The Tabo Monastery is a small village in Lahaul and Spiti District of Himachal Pradesh (India) situated at 3500 meters mean sea level. It lies 366 km away from State Capital Simla and 275 km from Kullu – a well known hill resort.

The Monastery is located on the bank of Spiti River. The story of this monastery offers a valuable window to Tibetan culture and its history. It is the story of the transmission from India to Tibet of religion as well as art styles.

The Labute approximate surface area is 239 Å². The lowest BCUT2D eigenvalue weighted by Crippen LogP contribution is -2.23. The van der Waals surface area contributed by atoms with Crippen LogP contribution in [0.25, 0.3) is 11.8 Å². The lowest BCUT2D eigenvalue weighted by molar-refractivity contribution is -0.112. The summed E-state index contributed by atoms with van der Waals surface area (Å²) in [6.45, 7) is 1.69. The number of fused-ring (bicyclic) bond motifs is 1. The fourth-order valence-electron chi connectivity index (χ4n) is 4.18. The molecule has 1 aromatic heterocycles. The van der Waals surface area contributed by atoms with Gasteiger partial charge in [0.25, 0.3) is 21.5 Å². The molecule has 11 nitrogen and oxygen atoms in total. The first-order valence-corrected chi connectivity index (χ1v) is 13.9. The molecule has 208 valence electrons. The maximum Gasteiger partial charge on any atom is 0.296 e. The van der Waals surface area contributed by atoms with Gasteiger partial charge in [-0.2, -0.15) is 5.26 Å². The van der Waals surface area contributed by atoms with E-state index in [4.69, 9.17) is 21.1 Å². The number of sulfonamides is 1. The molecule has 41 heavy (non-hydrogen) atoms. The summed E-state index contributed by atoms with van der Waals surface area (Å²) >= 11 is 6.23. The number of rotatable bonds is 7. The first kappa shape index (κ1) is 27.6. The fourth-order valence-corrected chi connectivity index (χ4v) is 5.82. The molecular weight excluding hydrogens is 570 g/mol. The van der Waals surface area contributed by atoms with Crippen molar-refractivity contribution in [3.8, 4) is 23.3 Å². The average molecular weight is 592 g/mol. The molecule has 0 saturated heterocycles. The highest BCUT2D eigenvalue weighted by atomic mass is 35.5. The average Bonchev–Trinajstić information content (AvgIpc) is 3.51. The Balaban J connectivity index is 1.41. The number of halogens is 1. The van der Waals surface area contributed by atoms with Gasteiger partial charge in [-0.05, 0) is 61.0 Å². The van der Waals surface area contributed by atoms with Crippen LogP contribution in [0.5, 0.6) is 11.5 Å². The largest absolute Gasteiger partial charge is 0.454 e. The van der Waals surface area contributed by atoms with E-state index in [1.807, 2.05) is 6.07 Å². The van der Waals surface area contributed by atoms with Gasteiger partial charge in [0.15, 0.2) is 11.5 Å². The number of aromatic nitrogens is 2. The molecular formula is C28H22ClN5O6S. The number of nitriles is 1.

The Monastic complex consisting of nine shrines was constructed and renovated between 10th to 15th century and an inner chapel suggests its foundation in 966 AD. The most important amongst these shrines is Dukhang. Here stucco images of different Buddhas, Bodhisativas, gods and goddesses surround central figure of Vairocana. Every inch of the walls is embellished with beautiful paintings which are as old as the monastery. The life of Sakyamuni Buddha is also elegantly depicted here. It also contains wooden images and a precious library of manuscripts. Tabo was built earlier than Alchi Monastery of Ladakh, nevertheless both of them contain huge repository of Kashmirian art of 11th century. It also bridges missing links in artistic styles of India and Tibet. The soft and tender expressions of the figures are the conspicuous influence of Ajanta. Tabo is one of few monuments where one can study continuous development of Western Tibetan art from 11th to 20th centuries.